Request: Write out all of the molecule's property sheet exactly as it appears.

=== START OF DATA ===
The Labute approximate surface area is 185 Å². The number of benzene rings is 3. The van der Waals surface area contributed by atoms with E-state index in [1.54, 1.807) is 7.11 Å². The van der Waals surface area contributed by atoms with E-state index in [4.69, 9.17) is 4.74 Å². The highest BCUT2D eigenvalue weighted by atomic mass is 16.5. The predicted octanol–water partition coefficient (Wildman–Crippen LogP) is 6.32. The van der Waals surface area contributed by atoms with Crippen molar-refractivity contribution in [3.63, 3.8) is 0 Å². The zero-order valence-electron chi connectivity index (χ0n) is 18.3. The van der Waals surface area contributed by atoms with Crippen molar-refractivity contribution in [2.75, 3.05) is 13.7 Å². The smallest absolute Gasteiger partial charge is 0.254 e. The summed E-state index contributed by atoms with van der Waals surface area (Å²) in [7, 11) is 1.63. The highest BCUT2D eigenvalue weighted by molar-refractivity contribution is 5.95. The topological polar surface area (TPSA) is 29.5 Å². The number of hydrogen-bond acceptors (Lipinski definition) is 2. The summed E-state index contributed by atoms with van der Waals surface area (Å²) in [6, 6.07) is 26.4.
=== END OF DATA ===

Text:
The Labute approximate surface area is 185 Å². The number of benzene rings is 3. The van der Waals surface area contributed by atoms with E-state index in [1.54, 1.807) is 7.11 Å². The van der Waals surface area contributed by atoms with E-state index in [4.69, 9.17) is 4.74 Å². The highest BCUT2D eigenvalue weighted by atomic mass is 16.5. The predicted octanol–water partition coefficient (Wildman–Crippen LogP) is 6.32. The van der Waals surface area contributed by atoms with Crippen molar-refractivity contribution in [3.63, 3.8) is 0 Å². The zero-order valence-electron chi connectivity index (χ0n) is 18.3. The van der Waals surface area contributed by atoms with Crippen molar-refractivity contribution in [2.75, 3.05) is 13.7 Å². The smallest absolute Gasteiger partial charge is 0.254 e. The summed E-state index contributed by atoms with van der Waals surface area (Å²) in [7, 11) is 1.63. The highest BCUT2D eigenvalue weighted by molar-refractivity contribution is 5.95. The topological polar surface area (TPSA) is 29.5 Å². The number of hydrogen-bond acceptors (Lipinski definition) is 2. The summed E-state index contributed by atoms with van der Waals surface area (Å²) in [6, 6.07) is 26.4.